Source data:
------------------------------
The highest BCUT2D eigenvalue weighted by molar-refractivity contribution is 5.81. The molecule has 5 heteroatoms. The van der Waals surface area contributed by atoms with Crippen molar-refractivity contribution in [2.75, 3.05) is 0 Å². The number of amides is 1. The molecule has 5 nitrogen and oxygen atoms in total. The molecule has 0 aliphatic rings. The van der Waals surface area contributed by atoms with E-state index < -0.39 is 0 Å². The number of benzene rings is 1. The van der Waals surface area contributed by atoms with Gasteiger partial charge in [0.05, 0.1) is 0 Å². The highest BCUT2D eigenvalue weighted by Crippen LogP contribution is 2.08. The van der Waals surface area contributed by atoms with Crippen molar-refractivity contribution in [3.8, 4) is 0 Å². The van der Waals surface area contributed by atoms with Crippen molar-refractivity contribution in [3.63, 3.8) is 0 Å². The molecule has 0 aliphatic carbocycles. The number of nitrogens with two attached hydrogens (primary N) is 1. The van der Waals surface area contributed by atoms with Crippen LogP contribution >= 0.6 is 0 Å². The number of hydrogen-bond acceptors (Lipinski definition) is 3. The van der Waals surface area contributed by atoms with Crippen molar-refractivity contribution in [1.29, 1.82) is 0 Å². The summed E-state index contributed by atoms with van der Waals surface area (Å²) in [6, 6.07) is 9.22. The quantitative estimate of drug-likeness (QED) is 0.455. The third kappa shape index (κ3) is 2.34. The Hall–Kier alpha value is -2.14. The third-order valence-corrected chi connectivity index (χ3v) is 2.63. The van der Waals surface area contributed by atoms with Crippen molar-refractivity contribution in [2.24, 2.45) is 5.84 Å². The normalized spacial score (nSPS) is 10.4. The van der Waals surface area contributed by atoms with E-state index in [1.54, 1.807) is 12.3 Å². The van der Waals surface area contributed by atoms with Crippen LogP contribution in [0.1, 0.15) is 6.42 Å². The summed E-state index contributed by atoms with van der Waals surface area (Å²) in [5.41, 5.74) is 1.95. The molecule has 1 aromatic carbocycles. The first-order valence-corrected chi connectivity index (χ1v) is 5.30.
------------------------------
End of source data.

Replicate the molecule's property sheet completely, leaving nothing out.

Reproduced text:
The highest BCUT2D eigenvalue weighted by molar-refractivity contribution is 5.81. The molecule has 5 heteroatoms. The van der Waals surface area contributed by atoms with Crippen molar-refractivity contribution in [2.75, 3.05) is 0 Å². The number of amides is 1. The molecule has 5 nitrogen and oxygen atoms in total. The molecule has 0 aliphatic rings. The van der Waals surface area contributed by atoms with E-state index < -0.39 is 0 Å². The number of benzene rings is 1. The van der Waals surface area contributed by atoms with Gasteiger partial charge in [0.05, 0.1) is 0 Å². The highest BCUT2D eigenvalue weighted by Crippen LogP contribution is 2.08. The van der Waals surface area contributed by atoms with Crippen molar-refractivity contribution in [3.8, 4) is 0 Å². The van der Waals surface area contributed by atoms with Crippen molar-refractivity contribution in [3.63, 3.8) is 0 Å². The molecule has 0 aliphatic carbocycles. The number of nitrogens with two attached hydrogens (primary N) is 1. The van der Waals surface area contributed by atoms with Crippen LogP contribution >= 0.6 is 0 Å². The number of hydrogen-bond acceptors (Lipinski definition) is 3. The van der Waals surface area contributed by atoms with Crippen molar-refractivity contribution in [1.29, 1.82) is 0 Å². The summed E-state index contributed by atoms with van der Waals surface area (Å²) in [6, 6.07) is 9.22. The quantitative estimate of drug-likeness (QED) is 0.455. The third kappa shape index (κ3) is 2.34. The Hall–Kier alpha value is -2.14. The third-order valence-corrected chi connectivity index (χ3v) is 2.63. The van der Waals surface area contributed by atoms with Crippen molar-refractivity contribution in [2.24, 2.45) is 5.84 Å². The normalized spacial score (nSPS) is 10.4. The van der Waals surface area contributed by atoms with E-state index in [1.54, 1.807) is 12.3 Å². The van der Waals surface area contributed by atoms with Crippen LogP contribution in [0.1, 0.15) is 6.42 Å². The summed E-state index contributed by atoms with van der Waals surface area (Å²) in [5.41, 5.74) is 1.95. The molecule has 1 aromatic carbocycles. The first-order valence-corrected chi connectivity index (χ1v) is 5.30.